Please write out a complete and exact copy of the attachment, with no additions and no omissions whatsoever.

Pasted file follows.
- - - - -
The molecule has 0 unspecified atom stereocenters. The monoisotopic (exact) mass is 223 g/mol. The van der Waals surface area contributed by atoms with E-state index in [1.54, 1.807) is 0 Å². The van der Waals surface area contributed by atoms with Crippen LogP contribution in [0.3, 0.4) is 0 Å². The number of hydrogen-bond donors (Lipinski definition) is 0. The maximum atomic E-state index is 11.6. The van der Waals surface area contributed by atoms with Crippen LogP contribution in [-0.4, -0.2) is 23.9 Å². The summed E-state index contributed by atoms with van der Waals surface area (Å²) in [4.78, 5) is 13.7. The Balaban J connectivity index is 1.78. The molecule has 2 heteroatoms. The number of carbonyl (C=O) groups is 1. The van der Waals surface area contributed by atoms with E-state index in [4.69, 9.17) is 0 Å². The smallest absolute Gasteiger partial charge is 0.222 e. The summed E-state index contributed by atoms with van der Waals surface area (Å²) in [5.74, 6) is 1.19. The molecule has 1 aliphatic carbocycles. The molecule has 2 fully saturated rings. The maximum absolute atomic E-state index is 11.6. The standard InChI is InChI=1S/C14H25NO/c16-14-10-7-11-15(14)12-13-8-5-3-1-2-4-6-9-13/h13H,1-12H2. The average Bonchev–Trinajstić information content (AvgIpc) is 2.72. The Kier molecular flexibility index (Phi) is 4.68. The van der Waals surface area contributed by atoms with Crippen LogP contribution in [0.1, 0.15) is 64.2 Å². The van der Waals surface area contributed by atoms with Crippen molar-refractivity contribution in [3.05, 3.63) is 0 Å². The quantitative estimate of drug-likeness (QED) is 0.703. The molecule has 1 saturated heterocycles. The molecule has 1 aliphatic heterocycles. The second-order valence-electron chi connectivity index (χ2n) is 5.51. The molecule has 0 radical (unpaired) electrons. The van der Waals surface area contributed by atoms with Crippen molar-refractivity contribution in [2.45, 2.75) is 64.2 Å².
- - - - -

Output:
The molecule has 0 unspecified atom stereocenters. The monoisotopic (exact) mass is 223 g/mol. The van der Waals surface area contributed by atoms with E-state index in [1.54, 1.807) is 0 Å². The van der Waals surface area contributed by atoms with Crippen LogP contribution in [0.3, 0.4) is 0 Å². The number of hydrogen-bond donors (Lipinski definition) is 0. The maximum atomic E-state index is 11.6. The van der Waals surface area contributed by atoms with Crippen LogP contribution in [-0.4, -0.2) is 23.9 Å². The summed E-state index contributed by atoms with van der Waals surface area (Å²) in [4.78, 5) is 13.7. The Balaban J connectivity index is 1.78. The molecule has 2 heteroatoms. The number of carbonyl (C=O) groups is 1. The van der Waals surface area contributed by atoms with E-state index in [4.69, 9.17) is 0 Å². The smallest absolute Gasteiger partial charge is 0.222 e. The summed E-state index contributed by atoms with van der Waals surface area (Å²) in [5.74, 6) is 1.19. The molecule has 1 aliphatic carbocycles. The molecule has 2 fully saturated rings. The maximum absolute atomic E-state index is 11.6. The standard InChI is InChI=1S/C14H25NO/c16-14-10-7-11-15(14)12-13-8-5-3-1-2-4-6-9-13/h13H,1-12H2. The average Bonchev–Trinajstić information content (AvgIpc) is 2.72. The Kier molecular flexibility index (Phi) is 4.68. The van der Waals surface area contributed by atoms with Crippen LogP contribution in [0.1, 0.15) is 64.2 Å². The van der Waals surface area contributed by atoms with Crippen molar-refractivity contribution in [3.05, 3.63) is 0 Å². The quantitative estimate of drug-likeness (QED) is 0.703. The molecule has 1 saturated heterocycles. The molecule has 1 aliphatic heterocycles. The second-order valence-electron chi connectivity index (χ2n) is 5.51. The molecule has 0 radical (unpaired) electrons. The van der Waals surface area contributed by atoms with Crippen molar-refractivity contribution in [2.45, 2.75) is 64.2 Å².